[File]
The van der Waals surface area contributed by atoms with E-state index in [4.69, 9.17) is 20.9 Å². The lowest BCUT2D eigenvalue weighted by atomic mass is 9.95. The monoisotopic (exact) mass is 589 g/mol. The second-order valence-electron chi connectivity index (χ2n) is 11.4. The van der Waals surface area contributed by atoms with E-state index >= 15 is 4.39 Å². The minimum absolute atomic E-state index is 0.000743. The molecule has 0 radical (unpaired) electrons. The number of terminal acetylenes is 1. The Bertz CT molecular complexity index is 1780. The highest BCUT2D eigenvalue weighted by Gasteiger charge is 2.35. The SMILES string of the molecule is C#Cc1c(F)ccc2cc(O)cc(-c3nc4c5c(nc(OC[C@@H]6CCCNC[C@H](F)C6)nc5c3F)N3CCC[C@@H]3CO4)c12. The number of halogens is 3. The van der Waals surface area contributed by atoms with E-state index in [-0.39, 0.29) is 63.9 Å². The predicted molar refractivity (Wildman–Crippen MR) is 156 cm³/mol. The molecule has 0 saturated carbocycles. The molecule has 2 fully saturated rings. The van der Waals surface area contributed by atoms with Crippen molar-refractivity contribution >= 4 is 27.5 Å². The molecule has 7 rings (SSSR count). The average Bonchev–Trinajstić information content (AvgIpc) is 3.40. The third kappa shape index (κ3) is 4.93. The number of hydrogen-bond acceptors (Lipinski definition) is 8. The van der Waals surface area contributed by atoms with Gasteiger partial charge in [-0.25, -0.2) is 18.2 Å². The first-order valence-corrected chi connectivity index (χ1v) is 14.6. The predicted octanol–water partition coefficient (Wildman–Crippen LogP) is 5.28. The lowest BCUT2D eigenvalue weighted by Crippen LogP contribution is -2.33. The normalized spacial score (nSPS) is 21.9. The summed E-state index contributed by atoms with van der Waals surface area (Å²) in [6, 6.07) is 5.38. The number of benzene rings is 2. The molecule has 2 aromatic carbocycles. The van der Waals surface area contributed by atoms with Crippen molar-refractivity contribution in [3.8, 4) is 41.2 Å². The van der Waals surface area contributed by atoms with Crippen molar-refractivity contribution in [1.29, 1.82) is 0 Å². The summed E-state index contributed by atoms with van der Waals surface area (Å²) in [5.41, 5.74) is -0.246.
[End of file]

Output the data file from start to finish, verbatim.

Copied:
The van der Waals surface area contributed by atoms with E-state index in [4.69, 9.17) is 20.9 Å². The lowest BCUT2D eigenvalue weighted by atomic mass is 9.95. The monoisotopic (exact) mass is 589 g/mol. The second-order valence-electron chi connectivity index (χ2n) is 11.4. The van der Waals surface area contributed by atoms with E-state index >= 15 is 4.39 Å². The minimum absolute atomic E-state index is 0.000743. The molecule has 0 radical (unpaired) electrons. The number of terminal acetylenes is 1. The Bertz CT molecular complexity index is 1780. The highest BCUT2D eigenvalue weighted by Gasteiger charge is 2.35. The SMILES string of the molecule is C#Cc1c(F)ccc2cc(O)cc(-c3nc4c5c(nc(OC[C@@H]6CCCNC[C@H](F)C6)nc5c3F)N3CCC[C@@H]3CO4)c12. The number of halogens is 3. The van der Waals surface area contributed by atoms with E-state index in [-0.39, 0.29) is 63.9 Å². The predicted molar refractivity (Wildman–Crippen MR) is 156 cm³/mol. The molecule has 0 saturated carbocycles. The molecule has 2 fully saturated rings. The van der Waals surface area contributed by atoms with Crippen molar-refractivity contribution >= 4 is 27.5 Å². The molecule has 7 rings (SSSR count). The average Bonchev–Trinajstić information content (AvgIpc) is 3.40. The third kappa shape index (κ3) is 4.93. The number of hydrogen-bond acceptors (Lipinski definition) is 8. The van der Waals surface area contributed by atoms with Gasteiger partial charge in [-0.25, -0.2) is 18.2 Å². The first-order valence-corrected chi connectivity index (χ1v) is 14.6. The predicted octanol–water partition coefficient (Wildman–Crippen LogP) is 5.28. The lowest BCUT2D eigenvalue weighted by Crippen LogP contribution is -2.33. The normalized spacial score (nSPS) is 21.9. The summed E-state index contributed by atoms with van der Waals surface area (Å²) in [6, 6.07) is 5.38. The number of benzene rings is 2. The molecule has 2 aromatic carbocycles. The van der Waals surface area contributed by atoms with Crippen molar-refractivity contribution in [3.8, 4) is 41.2 Å². The van der Waals surface area contributed by atoms with Crippen molar-refractivity contribution in [1.29, 1.82) is 0 Å². The summed E-state index contributed by atoms with van der Waals surface area (Å²) in [5.41, 5.74) is -0.246.